Melissa Sevigny

Science & Technology Reporter

Melissa grew up in Tucson, Arizona, where she fell in love with the ecology and geology of the Sonoran desert. She has a B.S. in Environmental Science from the University of Arizona and an M.FA. in Creative Writing and Environment from Iowa State University. Her first book, Mythical River, forthcoming from the University of Iowa Press, is about water issues in the Southwest. She has worked as a science communicator for NASA’s Phoenix Mars Scout Mission, the Water Resources Research Center, and the Leopold Center for Sustainable Agriculture. Melissa relocated to Flagstaff in 2015 to join KNAU’s team. She enjoys hiking, fishing and reading fantasy novels.

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Krista Allen / Navajo Times

The Navajo Nation is one of the hardest hit areas by coronavirus in the United States. That presents a grim reality for funeral homes during this crisis. The Navajo Nation has a burial assistance program that helps tribal members with some funeral costs, but of the 11 mortuaries that participate, only two are located in Arizona. The Valley Ridge Mortuary in Tuba City has had to bring on more staff and add a temporary storage unit due to the death toll. KNAU’s Melissa Sevigny spoke with the mortuary’s director Michael Begay about the emotional impact on himself and his staff.


Centers for Disease Control and Prevention

Coronavirus cases continue to surge in Arizona, while summer weather and the upcoming Fourth of July weekend tempt residents to travel and visit with family and friends. Public health experts say staying safe during the pandemic means staying home as much as possible and managing your “social bubble,” the people who you live with or frequently contact. In KNAU’s weekly update on the science of COVID-19, Melissa Sevigny speaks with infectious disease expert Paul Keim about his personal guidelines for socializing in the pandemic.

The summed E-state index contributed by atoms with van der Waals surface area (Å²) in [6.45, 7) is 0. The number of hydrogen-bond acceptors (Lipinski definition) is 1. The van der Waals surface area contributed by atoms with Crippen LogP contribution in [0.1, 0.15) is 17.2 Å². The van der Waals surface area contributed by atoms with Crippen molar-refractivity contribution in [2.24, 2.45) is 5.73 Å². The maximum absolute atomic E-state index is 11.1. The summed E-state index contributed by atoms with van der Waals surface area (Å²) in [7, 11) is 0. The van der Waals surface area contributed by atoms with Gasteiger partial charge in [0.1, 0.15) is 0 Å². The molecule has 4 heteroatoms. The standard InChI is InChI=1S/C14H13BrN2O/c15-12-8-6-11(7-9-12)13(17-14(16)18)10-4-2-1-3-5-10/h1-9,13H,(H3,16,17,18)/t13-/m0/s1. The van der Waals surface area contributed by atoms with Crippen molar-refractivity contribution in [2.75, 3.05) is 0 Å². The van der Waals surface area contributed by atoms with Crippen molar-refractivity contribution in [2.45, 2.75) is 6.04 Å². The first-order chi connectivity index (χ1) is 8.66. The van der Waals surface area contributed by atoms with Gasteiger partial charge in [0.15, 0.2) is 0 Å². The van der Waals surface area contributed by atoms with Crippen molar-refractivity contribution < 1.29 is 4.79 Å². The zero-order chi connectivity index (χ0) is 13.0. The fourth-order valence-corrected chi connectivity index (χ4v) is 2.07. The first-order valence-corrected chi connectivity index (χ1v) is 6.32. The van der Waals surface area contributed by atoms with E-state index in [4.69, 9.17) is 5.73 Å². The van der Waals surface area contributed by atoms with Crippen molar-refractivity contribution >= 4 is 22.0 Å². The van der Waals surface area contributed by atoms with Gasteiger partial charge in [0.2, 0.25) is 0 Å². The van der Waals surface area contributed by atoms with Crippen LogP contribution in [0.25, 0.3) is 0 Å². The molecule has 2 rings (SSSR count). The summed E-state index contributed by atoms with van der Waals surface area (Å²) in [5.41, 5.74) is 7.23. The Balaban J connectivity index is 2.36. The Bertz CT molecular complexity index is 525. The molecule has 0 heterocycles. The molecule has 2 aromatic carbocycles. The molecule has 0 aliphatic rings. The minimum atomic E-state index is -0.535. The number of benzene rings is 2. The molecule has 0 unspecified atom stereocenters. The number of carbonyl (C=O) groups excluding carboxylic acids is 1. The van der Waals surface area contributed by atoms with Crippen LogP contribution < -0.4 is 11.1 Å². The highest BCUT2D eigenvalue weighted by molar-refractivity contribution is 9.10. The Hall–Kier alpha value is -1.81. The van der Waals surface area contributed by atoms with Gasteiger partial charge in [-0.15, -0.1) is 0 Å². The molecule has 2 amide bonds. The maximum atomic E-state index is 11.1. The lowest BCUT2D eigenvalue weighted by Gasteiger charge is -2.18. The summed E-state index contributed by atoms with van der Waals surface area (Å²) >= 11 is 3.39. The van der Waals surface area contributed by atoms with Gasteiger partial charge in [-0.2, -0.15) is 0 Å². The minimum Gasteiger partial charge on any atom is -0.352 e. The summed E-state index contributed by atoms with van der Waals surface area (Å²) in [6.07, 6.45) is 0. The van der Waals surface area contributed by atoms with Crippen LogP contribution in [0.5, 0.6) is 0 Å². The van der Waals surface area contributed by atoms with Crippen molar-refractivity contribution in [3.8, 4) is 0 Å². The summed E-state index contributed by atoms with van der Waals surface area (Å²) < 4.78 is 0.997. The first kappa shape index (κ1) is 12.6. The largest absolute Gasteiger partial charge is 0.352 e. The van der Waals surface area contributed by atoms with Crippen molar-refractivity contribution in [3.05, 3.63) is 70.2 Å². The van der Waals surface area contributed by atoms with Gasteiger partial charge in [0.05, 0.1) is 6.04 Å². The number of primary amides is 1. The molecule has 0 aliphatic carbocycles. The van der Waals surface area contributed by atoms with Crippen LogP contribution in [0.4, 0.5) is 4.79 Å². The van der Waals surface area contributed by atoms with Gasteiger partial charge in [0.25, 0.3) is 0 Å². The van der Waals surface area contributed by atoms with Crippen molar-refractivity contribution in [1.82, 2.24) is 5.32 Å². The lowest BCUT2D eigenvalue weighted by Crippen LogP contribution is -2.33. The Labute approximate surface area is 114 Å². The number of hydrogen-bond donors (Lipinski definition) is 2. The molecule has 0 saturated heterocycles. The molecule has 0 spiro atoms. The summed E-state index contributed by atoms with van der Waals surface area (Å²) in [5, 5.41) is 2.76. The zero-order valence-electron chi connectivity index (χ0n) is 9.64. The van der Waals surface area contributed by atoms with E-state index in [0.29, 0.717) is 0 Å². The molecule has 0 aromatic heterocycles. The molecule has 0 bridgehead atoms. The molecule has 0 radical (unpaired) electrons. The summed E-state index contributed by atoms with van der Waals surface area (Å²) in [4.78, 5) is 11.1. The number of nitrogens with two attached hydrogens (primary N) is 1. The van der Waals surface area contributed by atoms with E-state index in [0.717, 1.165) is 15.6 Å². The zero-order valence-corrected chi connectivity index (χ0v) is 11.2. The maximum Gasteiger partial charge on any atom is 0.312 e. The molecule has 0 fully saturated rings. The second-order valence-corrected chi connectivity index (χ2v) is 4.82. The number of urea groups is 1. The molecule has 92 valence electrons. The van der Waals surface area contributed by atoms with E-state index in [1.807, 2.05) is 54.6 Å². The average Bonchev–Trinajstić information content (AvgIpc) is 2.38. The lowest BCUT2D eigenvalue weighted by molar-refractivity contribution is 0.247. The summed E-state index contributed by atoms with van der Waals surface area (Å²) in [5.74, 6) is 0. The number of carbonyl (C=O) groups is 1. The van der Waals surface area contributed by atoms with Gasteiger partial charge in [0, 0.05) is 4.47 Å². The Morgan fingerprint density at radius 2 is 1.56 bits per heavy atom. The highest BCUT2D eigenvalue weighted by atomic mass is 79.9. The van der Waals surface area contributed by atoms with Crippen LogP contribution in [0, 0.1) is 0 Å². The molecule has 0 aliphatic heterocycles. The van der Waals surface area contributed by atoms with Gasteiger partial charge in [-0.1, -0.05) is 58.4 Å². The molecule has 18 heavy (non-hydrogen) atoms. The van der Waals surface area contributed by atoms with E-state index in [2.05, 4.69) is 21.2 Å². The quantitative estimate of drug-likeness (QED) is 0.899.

Centers for Disease Control and Prevention

Arizona is one of two dozen U.S. states where coronavirus cases have been on the rise for the past week. Governor Doug Ducey points to increased testing as the cause, but local health experts say hospitalizations are increasing, too. In KNAU’s weekly update on the science of COVID-19, Melissa Sevigny speaks with University of Arizona epidemiologist Dr. Purnima Madhivanan about what’s driving those numbers, who it’s affecting, and why.


Melissa Sevigny

Tenured faculty once made up the majority of teachers at American universities. But over the last several decades, non-tenure-track jobs have been on the rise. Universities have come to rely heavily on a group of teachers called “lecturers” who work on short term contracts, and have much lower salaries than tenured professors. They often teach large lectures of freshmen and help young students navigate college life far beyond the classroom. But their positions are vulnerable, as the coronavirus pandemic made clear when universities began to cut budgets drastically. KNAU’s Melissa Sevigny reports on more than 100 of those job losses at Northern Arizona University.


CDC

Antibodies are an immune response that linger in the blood of people who’ve recovered from a disease. That’s also how vaccines work—they teach the body how to produce those antibodies so it’s ready the next time the disease comes around. There’s no vaccine for COVID-19 yet, but scientists have developed blood tests that can identify antibodies against coronavirus. In KNAU’s weekly update on the science of COIVD-19, Melissa Sevigny spoke with infectious disease expert Dr. Paul Keim about why these antibody tests matter for public health, and what it means when the results say someone is “sero-positive.” 

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